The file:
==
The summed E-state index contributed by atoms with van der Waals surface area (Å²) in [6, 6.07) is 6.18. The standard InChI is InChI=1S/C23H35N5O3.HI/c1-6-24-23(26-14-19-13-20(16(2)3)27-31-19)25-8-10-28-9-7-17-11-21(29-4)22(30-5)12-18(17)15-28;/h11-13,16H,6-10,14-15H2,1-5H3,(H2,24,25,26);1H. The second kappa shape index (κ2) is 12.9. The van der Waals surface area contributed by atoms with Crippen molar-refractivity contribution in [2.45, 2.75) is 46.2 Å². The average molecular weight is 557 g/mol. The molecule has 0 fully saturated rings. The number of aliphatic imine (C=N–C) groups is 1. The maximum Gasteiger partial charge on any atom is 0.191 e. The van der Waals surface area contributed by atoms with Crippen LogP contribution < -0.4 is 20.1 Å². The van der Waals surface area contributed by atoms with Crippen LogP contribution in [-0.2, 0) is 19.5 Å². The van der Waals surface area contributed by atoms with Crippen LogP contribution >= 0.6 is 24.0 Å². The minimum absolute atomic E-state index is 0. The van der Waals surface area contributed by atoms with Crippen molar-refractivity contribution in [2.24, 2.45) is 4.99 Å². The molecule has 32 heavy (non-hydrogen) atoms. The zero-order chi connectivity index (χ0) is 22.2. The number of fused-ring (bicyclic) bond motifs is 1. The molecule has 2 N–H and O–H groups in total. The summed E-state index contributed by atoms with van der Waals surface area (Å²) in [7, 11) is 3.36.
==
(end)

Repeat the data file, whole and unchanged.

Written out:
The summed E-state index contributed by atoms with van der Waals surface area (Å²) in [6, 6.07) is 6.18. The standard InChI is InChI=1S/C23H35N5O3.HI/c1-6-24-23(26-14-19-13-20(16(2)3)27-31-19)25-8-10-28-9-7-17-11-21(29-4)22(30-5)12-18(17)15-28;/h11-13,16H,6-10,14-15H2,1-5H3,(H2,24,25,26);1H. The second kappa shape index (κ2) is 12.9. The van der Waals surface area contributed by atoms with Crippen molar-refractivity contribution in [2.45, 2.75) is 46.2 Å². The average molecular weight is 557 g/mol. The molecule has 0 fully saturated rings. The number of aliphatic imine (C=N–C) groups is 1. The maximum Gasteiger partial charge on any atom is 0.191 e. The van der Waals surface area contributed by atoms with Crippen LogP contribution < -0.4 is 20.1 Å². The van der Waals surface area contributed by atoms with Crippen LogP contribution in [-0.2, 0) is 19.5 Å². The van der Waals surface area contributed by atoms with Crippen LogP contribution >= 0.6 is 24.0 Å². The minimum absolute atomic E-state index is 0. The van der Waals surface area contributed by atoms with Crippen molar-refractivity contribution in [2.24, 2.45) is 4.99 Å². The molecule has 32 heavy (non-hydrogen) atoms. The zero-order chi connectivity index (χ0) is 22.2. The number of fused-ring (bicyclic) bond motifs is 1. The molecule has 2 N–H and O–H groups in total. The summed E-state index contributed by atoms with van der Waals surface area (Å²) in [7, 11) is 3.36.